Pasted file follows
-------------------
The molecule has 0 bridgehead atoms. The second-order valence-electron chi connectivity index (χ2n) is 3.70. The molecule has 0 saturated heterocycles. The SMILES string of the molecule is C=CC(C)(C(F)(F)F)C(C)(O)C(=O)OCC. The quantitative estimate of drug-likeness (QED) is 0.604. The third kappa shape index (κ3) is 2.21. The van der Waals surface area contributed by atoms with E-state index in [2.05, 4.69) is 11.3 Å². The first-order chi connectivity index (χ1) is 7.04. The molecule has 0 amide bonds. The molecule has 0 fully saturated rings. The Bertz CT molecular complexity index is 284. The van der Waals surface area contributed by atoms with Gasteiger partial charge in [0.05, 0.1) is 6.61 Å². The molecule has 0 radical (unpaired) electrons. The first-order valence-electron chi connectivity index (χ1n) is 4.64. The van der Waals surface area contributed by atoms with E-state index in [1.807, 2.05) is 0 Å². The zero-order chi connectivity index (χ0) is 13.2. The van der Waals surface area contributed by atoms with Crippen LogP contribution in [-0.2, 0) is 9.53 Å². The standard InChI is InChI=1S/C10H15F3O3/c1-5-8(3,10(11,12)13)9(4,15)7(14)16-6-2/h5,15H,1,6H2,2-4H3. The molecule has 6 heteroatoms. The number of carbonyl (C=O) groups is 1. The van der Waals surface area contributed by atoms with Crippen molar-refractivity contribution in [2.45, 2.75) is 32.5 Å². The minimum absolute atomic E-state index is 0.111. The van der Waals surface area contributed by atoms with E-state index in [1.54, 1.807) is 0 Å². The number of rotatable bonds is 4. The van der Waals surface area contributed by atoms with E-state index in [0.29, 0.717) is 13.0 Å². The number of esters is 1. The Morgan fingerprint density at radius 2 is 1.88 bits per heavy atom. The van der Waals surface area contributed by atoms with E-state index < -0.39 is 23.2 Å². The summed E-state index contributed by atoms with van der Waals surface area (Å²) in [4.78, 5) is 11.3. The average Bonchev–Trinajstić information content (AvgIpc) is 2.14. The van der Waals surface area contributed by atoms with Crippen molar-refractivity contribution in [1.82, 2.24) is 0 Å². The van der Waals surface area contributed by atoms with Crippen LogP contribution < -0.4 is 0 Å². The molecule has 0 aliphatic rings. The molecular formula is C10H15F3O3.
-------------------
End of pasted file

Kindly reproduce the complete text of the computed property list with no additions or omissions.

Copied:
The molecule has 0 bridgehead atoms. The second-order valence-electron chi connectivity index (χ2n) is 3.70. The molecule has 0 saturated heterocycles. The SMILES string of the molecule is C=CC(C)(C(F)(F)F)C(C)(O)C(=O)OCC. The quantitative estimate of drug-likeness (QED) is 0.604. The third kappa shape index (κ3) is 2.21. The van der Waals surface area contributed by atoms with E-state index in [2.05, 4.69) is 11.3 Å². The first-order chi connectivity index (χ1) is 7.04. The molecule has 0 amide bonds. The molecule has 0 fully saturated rings. The Bertz CT molecular complexity index is 284. The van der Waals surface area contributed by atoms with Gasteiger partial charge in [0.05, 0.1) is 6.61 Å². The molecule has 0 radical (unpaired) electrons. The first-order valence-electron chi connectivity index (χ1n) is 4.64. The van der Waals surface area contributed by atoms with E-state index in [1.807, 2.05) is 0 Å². The zero-order chi connectivity index (χ0) is 13.2. The van der Waals surface area contributed by atoms with Crippen LogP contribution in [-0.2, 0) is 9.53 Å². The standard InChI is InChI=1S/C10H15F3O3/c1-5-8(3,10(11,12)13)9(4,15)7(14)16-6-2/h5,15H,1,6H2,2-4H3. The molecule has 6 heteroatoms. The number of carbonyl (C=O) groups is 1. The van der Waals surface area contributed by atoms with Crippen molar-refractivity contribution in [2.45, 2.75) is 32.5 Å². The minimum absolute atomic E-state index is 0.111. The van der Waals surface area contributed by atoms with E-state index in [1.54, 1.807) is 0 Å². The number of rotatable bonds is 4. The van der Waals surface area contributed by atoms with E-state index in [0.29, 0.717) is 13.0 Å². The number of esters is 1. The Morgan fingerprint density at radius 2 is 1.88 bits per heavy atom. The van der Waals surface area contributed by atoms with E-state index < -0.39 is 23.2 Å². The summed E-state index contributed by atoms with van der Waals surface area (Å²) in [4.78, 5) is 11.3. The average Bonchev–Trinajstić information content (AvgIpc) is 2.14. The van der Waals surface area contributed by atoms with Crippen molar-refractivity contribution in [1.82, 2.24) is 0 Å². The van der Waals surface area contributed by atoms with Crippen LogP contribution < -0.4 is 0 Å². The molecule has 0 aliphatic rings. The molecular formula is C10H15F3O3.